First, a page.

New PhD theses on the struggles of women’s studies

2016-04-26 11:03

A lot remains to be told about the history of gender research, according to Daniel Nyström, a scholar in the field of history of ideas. ‘The early women’s historians and their work have been marginalised by their very own field,’ he says.

Whenever the history of gender research is told, we like to begin in the 1970s and the radical tendencies that flourished around that time. While it is true that the research field grew rapidly during that period, the first PhD theses in the field of women’s history were presented already in the early 1960s, Daniel Nyström points out. Daniel Nyström recently finished his PhD at Umeå University after successfully presenting his thesis titled Before Research Became Radical: A Historiographical Study of Labour History and Women’s History, which offers a review of the very first PhD theses in the field of women’s history and how they were received in the academic community. He has looked at the reviews that were written about the theses, and also at how the texts and researchers have been treated in the years that have passed since the publishing of the works.

‘Often when the history of gender research is described, there is a strong focus on the co-emergence of the field and the political movements of the 1970s, but that view is a simplification,’ he says.

In his thesis, he gives particular attention to Gunnar Qvist, Karin Westman Berg and Eva Åsbrink, all of whom stirred up strong reactions when they presented their PhD theses in the early 1960s.

‘Their works described an unjust and exploiting system that grants men privileges. It is obvious that their choice of topics drew a lot of attention,’ says Daniel Nyström.

Especially Eva Åsbrink was heavily criticised for her thesis on the view of women in the Swedish church.

‘Some people didn’t consider her work serious research but rather a feminist, political stunt. That’s a common way to undermine scholarly work,’ says Daniel Nyström.

Dual purposes with the forums

The early women’s historians stretched the limits in academia but were at the same time forced to comply with scholarly norms in order to gain legitimacy. Jakob Winther Forsbäck, PhD student in history at the University of Gothenburg, is interested in this balancing act. His PhD project focuses on the forums for women’s studies that were formed at all large Swedish universities in the late 1970s. The forums are often described as the predecessors of the university departments of gender studies and Jakob Winther Forsbäck has reviewed the archives from the groups in Stockholm and Gothenburg. He is in the middle of his thesis project and aims at completing his PhD next summer.

‘The forums clearly had a dual purpose,’ he says.

He explains that the objective was to both improve the conditions for women in academia and establish a women’s perspective in research.

‘Today many gender researchers are frustrated about policy makers’ lack of understanding concerning the difference between gender research and gender equality policy, but it really isn’t so strange since in the beginning there was some muddling from below.’

‘The researchers scored points in the academic community by portraying masculinity and femininity as meritocratic traits.’

Jakob Winther Forsbäck describes the dual purpose as a consequence of the situation in academia in the early 1970s.

‘A vast majority of the researchers at the higher levels were men, and policy makers didn’t do much to change it. The forums emerged as a reaction to this. There was a need for something new,’ he says.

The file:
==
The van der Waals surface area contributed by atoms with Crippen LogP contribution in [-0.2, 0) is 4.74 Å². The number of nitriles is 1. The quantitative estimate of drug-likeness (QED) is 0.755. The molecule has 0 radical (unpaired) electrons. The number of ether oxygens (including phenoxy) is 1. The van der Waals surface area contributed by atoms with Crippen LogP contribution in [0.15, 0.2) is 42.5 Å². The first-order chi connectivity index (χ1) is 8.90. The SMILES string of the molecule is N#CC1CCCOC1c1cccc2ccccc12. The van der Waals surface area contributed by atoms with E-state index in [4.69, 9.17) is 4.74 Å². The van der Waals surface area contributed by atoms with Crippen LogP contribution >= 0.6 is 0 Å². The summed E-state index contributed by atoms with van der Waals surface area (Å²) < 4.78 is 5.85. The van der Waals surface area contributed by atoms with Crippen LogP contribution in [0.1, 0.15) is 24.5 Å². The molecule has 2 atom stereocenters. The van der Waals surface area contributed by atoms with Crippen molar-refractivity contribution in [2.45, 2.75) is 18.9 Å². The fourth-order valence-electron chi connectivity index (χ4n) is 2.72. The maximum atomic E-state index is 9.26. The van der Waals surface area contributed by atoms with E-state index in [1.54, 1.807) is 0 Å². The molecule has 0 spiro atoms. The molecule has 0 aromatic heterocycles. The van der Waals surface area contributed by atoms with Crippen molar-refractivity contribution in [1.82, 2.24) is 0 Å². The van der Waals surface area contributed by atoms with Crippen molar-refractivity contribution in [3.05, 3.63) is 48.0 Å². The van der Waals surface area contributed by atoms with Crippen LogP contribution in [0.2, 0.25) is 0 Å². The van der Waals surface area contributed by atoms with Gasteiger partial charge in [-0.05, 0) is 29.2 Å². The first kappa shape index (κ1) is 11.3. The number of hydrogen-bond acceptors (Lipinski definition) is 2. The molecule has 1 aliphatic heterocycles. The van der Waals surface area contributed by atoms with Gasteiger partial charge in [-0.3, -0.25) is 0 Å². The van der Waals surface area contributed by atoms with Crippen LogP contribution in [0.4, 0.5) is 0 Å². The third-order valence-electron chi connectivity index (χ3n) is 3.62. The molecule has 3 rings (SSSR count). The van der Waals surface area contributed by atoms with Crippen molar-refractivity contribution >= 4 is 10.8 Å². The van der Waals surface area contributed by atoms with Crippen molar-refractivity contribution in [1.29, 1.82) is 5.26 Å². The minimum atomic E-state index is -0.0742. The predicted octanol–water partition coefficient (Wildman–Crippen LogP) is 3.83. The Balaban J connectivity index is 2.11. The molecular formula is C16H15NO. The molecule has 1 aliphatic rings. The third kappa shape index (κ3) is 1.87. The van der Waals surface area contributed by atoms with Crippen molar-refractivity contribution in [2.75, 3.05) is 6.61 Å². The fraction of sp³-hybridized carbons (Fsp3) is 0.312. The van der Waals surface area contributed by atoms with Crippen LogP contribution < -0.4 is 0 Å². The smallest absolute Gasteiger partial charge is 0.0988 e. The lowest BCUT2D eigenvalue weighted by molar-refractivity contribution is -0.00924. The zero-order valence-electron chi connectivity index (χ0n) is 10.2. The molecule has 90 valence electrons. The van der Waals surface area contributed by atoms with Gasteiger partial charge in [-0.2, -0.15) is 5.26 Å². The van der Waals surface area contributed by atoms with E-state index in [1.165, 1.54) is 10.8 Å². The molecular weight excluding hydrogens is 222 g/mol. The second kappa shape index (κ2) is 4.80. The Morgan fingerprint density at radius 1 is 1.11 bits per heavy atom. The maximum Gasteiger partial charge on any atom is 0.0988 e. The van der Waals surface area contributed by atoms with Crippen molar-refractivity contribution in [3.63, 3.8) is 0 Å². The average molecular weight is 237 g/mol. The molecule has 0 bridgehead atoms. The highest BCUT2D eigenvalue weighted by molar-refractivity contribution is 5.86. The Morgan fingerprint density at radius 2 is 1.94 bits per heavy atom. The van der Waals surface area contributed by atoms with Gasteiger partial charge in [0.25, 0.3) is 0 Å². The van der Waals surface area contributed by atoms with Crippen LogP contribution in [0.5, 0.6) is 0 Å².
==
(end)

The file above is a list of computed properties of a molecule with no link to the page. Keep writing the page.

Paradoxes in the work for impact

In order to understand the difficulties that the researchers had to face when getting settled in the academic community, Jakob Winther Forsbäck focuses on paradoxes in the work of the forums. One such paradox is that the researchers emphasised the need for a women’s perspective at the same time as they questioned the notion of differences between women and men. As the academic branch of the women’s movement, the forums took advantage of certain academic norms in order to reach an impact,’ says Jakob Winther Forsbäck.

‘Instead of arguing for women’s access to the academic world from a justice perspective, female scholars were held to be a prerequisite for quality in research,’ he says.

He describes it as if the researchers scored points in the academic community by portraying masculinity and femininity as meritocratic traits.

‘The forums stressed the importance of giving women and their experiences access to academia, but this argumentation also helped reinforce the idea that women can be expected to produce a particular type of research,’ he says.

Researchers and activists are still struggling with paradoxes of this type, Jakob Winther Forsbäck continues.

‘In order to formulate a political campaign focusing on women, it is necessary to identify women as a group, and at that very moment the making of gender has begun,’ he says.

Let us revisit Daniel Nyström and the early PhD theses in the field of women’s history. By describing gender research as an effect of the radical movements of the 1970s, a self-image is created where gender researchers position themselves in the present, he explains.

‘Any writing of history is a practice of power and when a certain story becomes the dominant account, it risks losing its link to the past. If the story is repeated enough times, it no longer needs to be backed up in any way since everybody believes they know what happened.’

Author Charlie Olofsson, translated by Debbie Axlid
Photo Universitetsplatsen, Lund. A forum for female researchers and women's studies was formed in Lund in 1978. It was one of the several centres/forums for women's studies that were established across Sweden in the same year and that are the predecessors of today’s university departments of gender studies. Photo: Colourbox
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